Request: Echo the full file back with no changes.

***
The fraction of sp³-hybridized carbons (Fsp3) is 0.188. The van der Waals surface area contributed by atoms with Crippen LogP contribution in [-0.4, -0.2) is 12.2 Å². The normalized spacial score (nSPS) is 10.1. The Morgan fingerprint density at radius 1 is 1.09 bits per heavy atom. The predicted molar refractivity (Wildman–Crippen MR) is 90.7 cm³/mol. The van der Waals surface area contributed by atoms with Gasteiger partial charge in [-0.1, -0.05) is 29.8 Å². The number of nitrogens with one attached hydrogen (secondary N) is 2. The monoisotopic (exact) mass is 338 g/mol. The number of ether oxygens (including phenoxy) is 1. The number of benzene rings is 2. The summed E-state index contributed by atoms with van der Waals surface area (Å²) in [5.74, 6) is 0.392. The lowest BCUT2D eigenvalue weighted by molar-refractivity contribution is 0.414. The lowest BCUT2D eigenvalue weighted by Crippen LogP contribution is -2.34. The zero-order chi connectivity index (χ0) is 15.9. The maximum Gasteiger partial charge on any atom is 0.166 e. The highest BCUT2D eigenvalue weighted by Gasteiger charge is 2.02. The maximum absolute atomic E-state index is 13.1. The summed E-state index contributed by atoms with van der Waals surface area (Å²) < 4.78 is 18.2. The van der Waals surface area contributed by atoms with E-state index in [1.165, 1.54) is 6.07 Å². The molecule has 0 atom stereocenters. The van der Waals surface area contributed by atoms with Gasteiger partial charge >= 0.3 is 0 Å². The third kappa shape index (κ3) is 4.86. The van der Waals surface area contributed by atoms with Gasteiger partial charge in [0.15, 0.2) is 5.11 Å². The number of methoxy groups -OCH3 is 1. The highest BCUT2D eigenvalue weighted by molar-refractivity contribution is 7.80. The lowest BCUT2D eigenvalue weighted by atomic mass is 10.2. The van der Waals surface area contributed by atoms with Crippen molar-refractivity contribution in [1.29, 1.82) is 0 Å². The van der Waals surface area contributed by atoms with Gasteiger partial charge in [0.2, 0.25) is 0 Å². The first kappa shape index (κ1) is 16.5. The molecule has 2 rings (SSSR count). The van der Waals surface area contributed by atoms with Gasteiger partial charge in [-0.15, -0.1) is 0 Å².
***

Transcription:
The fraction of sp³-hybridized carbons (Fsp3) is 0.188. The van der Waals surface area contributed by atoms with Crippen LogP contribution in [-0.4, -0.2) is 12.2 Å². The normalized spacial score (nSPS) is 10.1. The Morgan fingerprint density at radius 1 is 1.09 bits per heavy atom. The predicted molar refractivity (Wildman–Crippen MR) is 90.7 cm³/mol. The van der Waals surface area contributed by atoms with Gasteiger partial charge in [-0.1, -0.05) is 29.8 Å². The number of nitrogens with one attached hydrogen (secondary N) is 2. The monoisotopic (exact) mass is 338 g/mol. The number of ether oxygens (including phenoxy) is 1. The number of benzene rings is 2. The summed E-state index contributed by atoms with van der Waals surface area (Å²) in [5.74, 6) is 0.392. The lowest BCUT2D eigenvalue weighted by molar-refractivity contribution is 0.414. The lowest BCUT2D eigenvalue weighted by Crippen LogP contribution is -2.34. The zero-order chi connectivity index (χ0) is 15.9. The maximum Gasteiger partial charge on any atom is 0.166 e. The highest BCUT2D eigenvalue weighted by Gasteiger charge is 2.02. The maximum absolute atomic E-state index is 13.1. The summed E-state index contributed by atoms with van der Waals surface area (Å²) < 4.78 is 18.2. The van der Waals surface area contributed by atoms with E-state index in [1.165, 1.54) is 6.07 Å². The molecule has 0 atom stereocenters. The van der Waals surface area contributed by atoms with Gasteiger partial charge >= 0.3 is 0 Å². The third kappa shape index (κ3) is 4.86. The van der Waals surface area contributed by atoms with Gasteiger partial charge in [0.15, 0.2) is 5.11 Å². The number of methoxy groups -OCH3 is 1. The highest BCUT2D eigenvalue weighted by molar-refractivity contribution is 7.80. The lowest BCUT2D eigenvalue weighted by atomic mass is 10.2. The van der Waals surface area contributed by atoms with Crippen molar-refractivity contribution in [1.29, 1.82) is 0 Å². The van der Waals surface area contributed by atoms with Gasteiger partial charge in [0.2, 0.25) is 0 Å². The first kappa shape index (κ1) is 16.5. The molecule has 2 rings (SSSR count). The van der Waals surface area contributed by atoms with Gasteiger partial charge in [-0.15, -0.1) is 0 Å².